For Some Ethics Programs, ‘Tele-ethics’ Is Routine
Telehealth initiatives for clinical areas have been expanded to clinical ethics consultations in some healthcare settings. Investigators recently analyzed two virtual clinical ethics consultation services.1
The authors studied the Johns Hopkins Hospital’s Ethics Committee and Consultation Service and a Malaysian ethics consultation service. Both platforms improved the ability of local practitioners to obtain ethics consults who otherwise would be unable to. Both allowed ethics consultants to share expertise and collaborate.
“We also found similar challenges to implementation of virtual clinical ethics consultation across these two very different clinical settings,” reports Eman Mubarak, BS, the study’s lead author and a former predoctoral clinical ethics fellow at the University of Michigan Center for Bioethics and Social Sciences in Medicine.
Both programs resulted in less personalized communication between patients and providers. There also were some technical issues, along with logistical and operational concerns.
Mubarak and colleagues would like to see their findings used to expand accessibility to virtual clinical ethics consultation across patient populations and health systems around the globe. “Sustainable development of virtual consultation platforms, funding, training of ethics consultants, and visibility of virtual clinical ethics consultation are priorities,” Mubarak says.
Some ethicists gained experience with remote ethics consults before the COVID-19 pandemic. Barrie J. Huberman, PhD, HEC-C, tried tele-ethics for the first time in 2016. The facilities at the health system where Huberman was employed were far apart geographically.
This prevented ethicists from timely handling cases. The experience demonstrated remote ethics consults could be effective.
“It’s possible to use tele-ethics really well, even in highly complex cases,” says Huberman, now clinical director of medical ethics at Weill Cornell Medicine in New York City.
Huberman was considering integrating tele-ethics into the consultation process at Weill Cornell when the pandemic accelerated the use of remote consults.
“The objective was — and still is — to preserve the consult process at a very high level, including patient visits [and] team and family conversations,” Huberman reports.
Weill Cornell’s ethicists learned high-quality ethics consultations and meaningful encounters can be conducted remotely. The ethicists now use a hybrid approach — face-to-face communication combined with remote meetings when it makes sense. Ethicists usually see patients in person, but team meetings and other deliberations are mostly remote.
Multidisciplinary teams and clinical ethicists discuss their encounters with patients and families, and deliberate the issues together in the same thoughtful manner, regardless of whether they are together physically.
“This mixed model is ideal, even in the most complex cases,” Huberman offers. “There is no question there’s an efficiency to it, but we don’t sacrifice process or quality for it.”
Remote meetings allow the ethics service to handle more volume and pull in individuals as needed, such as hospital attorneys, interpreters, or family members who live far away. “The culture in our organization is that ethics has a convening power to bring people together for discussions about cases,” Huberman explains.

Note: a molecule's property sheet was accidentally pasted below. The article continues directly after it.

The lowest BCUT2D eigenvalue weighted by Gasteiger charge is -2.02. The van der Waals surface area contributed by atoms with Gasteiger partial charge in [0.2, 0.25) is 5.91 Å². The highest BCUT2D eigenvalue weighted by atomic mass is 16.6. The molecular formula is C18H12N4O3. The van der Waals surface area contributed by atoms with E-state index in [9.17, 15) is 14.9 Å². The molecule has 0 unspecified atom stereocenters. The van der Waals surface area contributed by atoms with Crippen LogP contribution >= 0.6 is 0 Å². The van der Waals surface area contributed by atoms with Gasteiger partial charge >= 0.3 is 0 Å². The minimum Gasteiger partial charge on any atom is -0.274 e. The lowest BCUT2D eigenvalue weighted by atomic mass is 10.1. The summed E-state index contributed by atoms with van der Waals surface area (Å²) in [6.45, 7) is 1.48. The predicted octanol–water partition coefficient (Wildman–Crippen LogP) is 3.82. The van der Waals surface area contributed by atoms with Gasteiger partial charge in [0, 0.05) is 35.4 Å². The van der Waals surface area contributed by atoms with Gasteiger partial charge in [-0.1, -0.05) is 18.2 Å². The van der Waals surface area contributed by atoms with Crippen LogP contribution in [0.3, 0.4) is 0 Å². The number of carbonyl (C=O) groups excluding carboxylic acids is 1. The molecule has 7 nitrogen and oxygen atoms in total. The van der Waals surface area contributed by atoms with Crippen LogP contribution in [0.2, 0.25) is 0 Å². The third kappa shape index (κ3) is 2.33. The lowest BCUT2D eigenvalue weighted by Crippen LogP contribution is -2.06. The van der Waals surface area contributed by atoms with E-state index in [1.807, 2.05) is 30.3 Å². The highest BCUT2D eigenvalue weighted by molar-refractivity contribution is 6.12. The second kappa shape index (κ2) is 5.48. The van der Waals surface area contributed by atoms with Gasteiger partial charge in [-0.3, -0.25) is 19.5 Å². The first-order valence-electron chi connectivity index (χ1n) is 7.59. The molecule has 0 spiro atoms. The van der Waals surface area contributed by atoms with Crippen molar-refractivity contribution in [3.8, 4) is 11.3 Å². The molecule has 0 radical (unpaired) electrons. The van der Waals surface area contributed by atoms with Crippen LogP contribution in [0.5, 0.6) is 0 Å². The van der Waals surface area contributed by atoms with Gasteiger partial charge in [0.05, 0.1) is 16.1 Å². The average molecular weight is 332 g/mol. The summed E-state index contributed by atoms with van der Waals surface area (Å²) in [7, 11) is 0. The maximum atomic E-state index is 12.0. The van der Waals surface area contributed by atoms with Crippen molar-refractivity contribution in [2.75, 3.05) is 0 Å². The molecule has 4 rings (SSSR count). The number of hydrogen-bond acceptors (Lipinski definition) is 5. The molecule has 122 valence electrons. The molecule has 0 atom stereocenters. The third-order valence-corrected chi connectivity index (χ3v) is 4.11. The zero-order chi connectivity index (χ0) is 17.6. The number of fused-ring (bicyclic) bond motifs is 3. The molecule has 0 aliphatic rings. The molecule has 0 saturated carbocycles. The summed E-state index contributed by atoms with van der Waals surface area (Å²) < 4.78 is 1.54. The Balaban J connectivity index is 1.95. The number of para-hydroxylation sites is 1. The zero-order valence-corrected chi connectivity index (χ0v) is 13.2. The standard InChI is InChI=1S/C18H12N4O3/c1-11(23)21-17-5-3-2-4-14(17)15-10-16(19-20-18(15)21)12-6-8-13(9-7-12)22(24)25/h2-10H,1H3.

Those meetings usually are remote, cutting down on time demands for overworked clinicians. For example, an ICU nurse might be reluctant to leave the unit to go sit in a room for an hour, but the nurse could be willing to participate in a remote consult for a short time.
Many meetings of all types in hospitals have remained remote. Thus, remote clinical ethics work reflects the way other clinical areas are operating. Remote meetings enable stakeholders to meet unmasked, to see each other in a way that is not always possible in the hospital.
“We’ve all learned to respect each other’s time, by moving quickly through a meeting together in an electronic space, yet making it very high-touch,” Huberman reports.
Ethicists take a cue from stakeholders on whether meetings happen in person or remotely. Many families greatly appreciate the opportunity to participate in remote meetings because they cannot take off from work or struggle to travel to the hospital. If a family member prefers to meet in person, then such a meeting will be arranged.
Sometimes, other factors make it apparent that an in-person meeting is needed. For example, if a patient is cognitively impaired, it might be possible to engage with the patient remotely, but might be ideal to visit the patient at bedside to ensure the person is heard and understood. Generally, Huberman says the remote consults are just as effective as in-person consults.
“At the end of the day, it’s about creating instant intimacy, respectful listening, and communication,” Huberman says. “That’s what it’s always been about, whether you are sitting together in a room or not.”
1. Mubarak E, Kaur S, Min MTK, et al. Emerging experiences with virtual clinical ethics consultation: Case studies from the United States and Malaysia. J Clin Ethics 2023;34:51-57.
Sustainable development of virtual consultation platforms, funding, training of ethics consultants, and visibility of virtual clinical ethics consultation are priorities.
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